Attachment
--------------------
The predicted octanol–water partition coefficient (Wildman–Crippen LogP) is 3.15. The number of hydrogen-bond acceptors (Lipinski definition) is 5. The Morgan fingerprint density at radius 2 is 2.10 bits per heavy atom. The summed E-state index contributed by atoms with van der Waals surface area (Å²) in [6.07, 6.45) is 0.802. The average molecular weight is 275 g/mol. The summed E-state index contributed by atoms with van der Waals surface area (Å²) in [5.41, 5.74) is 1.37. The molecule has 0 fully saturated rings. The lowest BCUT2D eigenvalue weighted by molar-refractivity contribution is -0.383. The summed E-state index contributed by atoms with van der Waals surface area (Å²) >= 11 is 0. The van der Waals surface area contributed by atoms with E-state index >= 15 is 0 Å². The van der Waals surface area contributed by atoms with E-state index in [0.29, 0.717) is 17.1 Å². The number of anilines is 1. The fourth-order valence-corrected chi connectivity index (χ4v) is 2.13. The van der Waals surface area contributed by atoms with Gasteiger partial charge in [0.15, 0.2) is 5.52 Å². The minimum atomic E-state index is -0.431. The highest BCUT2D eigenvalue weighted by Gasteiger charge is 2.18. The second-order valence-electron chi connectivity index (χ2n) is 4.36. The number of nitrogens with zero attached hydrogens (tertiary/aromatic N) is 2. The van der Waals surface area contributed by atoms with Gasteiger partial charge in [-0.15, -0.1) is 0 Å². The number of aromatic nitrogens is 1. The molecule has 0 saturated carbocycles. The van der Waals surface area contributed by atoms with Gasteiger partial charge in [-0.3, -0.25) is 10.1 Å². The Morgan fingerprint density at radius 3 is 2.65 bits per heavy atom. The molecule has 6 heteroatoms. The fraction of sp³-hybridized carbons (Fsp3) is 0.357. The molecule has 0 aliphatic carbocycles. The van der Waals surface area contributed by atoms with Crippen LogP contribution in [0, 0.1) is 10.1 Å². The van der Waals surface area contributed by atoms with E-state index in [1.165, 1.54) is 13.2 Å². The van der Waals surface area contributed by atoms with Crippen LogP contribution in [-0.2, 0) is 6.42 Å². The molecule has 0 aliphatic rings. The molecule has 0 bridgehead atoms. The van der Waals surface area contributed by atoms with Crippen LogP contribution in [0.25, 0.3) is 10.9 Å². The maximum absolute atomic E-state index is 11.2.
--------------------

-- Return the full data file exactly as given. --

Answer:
The predicted octanol–water partition coefficient (Wildman–Crippen LogP) is 3.15. The number of hydrogen-bond acceptors (Lipinski definition) is 5. The Morgan fingerprint density at radius 2 is 2.10 bits per heavy atom. The summed E-state index contributed by atoms with van der Waals surface area (Å²) in [6.07, 6.45) is 0.802. The average molecular weight is 275 g/mol. The summed E-state index contributed by atoms with van der Waals surface area (Å²) in [5.41, 5.74) is 1.37. The molecule has 0 fully saturated rings. The lowest BCUT2D eigenvalue weighted by molar-refractivity contribution is -0.383. The summed E-state index contributed by atoms with van der Waals surface area (Å²) >= 11 is 0. The van der Waals surface area contributed by atoms with E-state index >= 15 is 0 Å². The van der Waals surface area contributed by atoms with E-state index in [0.29, 0.717) is 17.1 Å². The number of anilines is 1. The fourth-order valence-corrected chi connectivity index (χ4v) is 2.13. The van der Waals surface area contributed by atoms with Gasteiger partial charge in [0.15, 0.2) is 5.52 Å². The minimum atomic E-state index is -0.431. The highest BCUT2D eigenvalue weighted by Gasteiger charge is 2.18. The second-order valence-electron chi connectivity index (χ2n) is 4.36. The number of nitrogens with zero attached hydrogens (tertiary/aromatic N) is 2. The van der Waals surface area contributed by atoms with Gasteiger partial charge in [-0.15, -0.1) is 0 Å². The number of aromatic nitrogens is 1. The molecule has 0 saturated carbocycles. The van der Waals surface area contributed by atoms with Gasteiger partial charge in [-0.3, -0.25) is 10.1 Å². The Morgan fingerprint density at radius 3 is 2.65 bits per heavy atom. The molecule has 6 heteroatoms. The fraction of sp³-hybridized carbons (Fsp3) is 0.357. The molecule has 0 aliphatic carbocycles. The van der Waals surface area contributed by atoms with Crippen LogP contribution in [0, 0.1) is 10.1 Å². The van der Waals surface area contributed by atoms with E-state index in [1.165, 1.54) is 13.2 Å². The van der Waals surface area contributed by atoms with Crippen LogP contribution in [-0.2, 0) is 6.42 Å². The molecule has 0 aliphatic rings. The molecule has 0 bridgehead atoms. The van der Waals surface area contributed by atoms with Crippen LogP contribution in [0.25, 0.3) is 10.9 Å². The maximum absolute atomic E-state index is 11.2.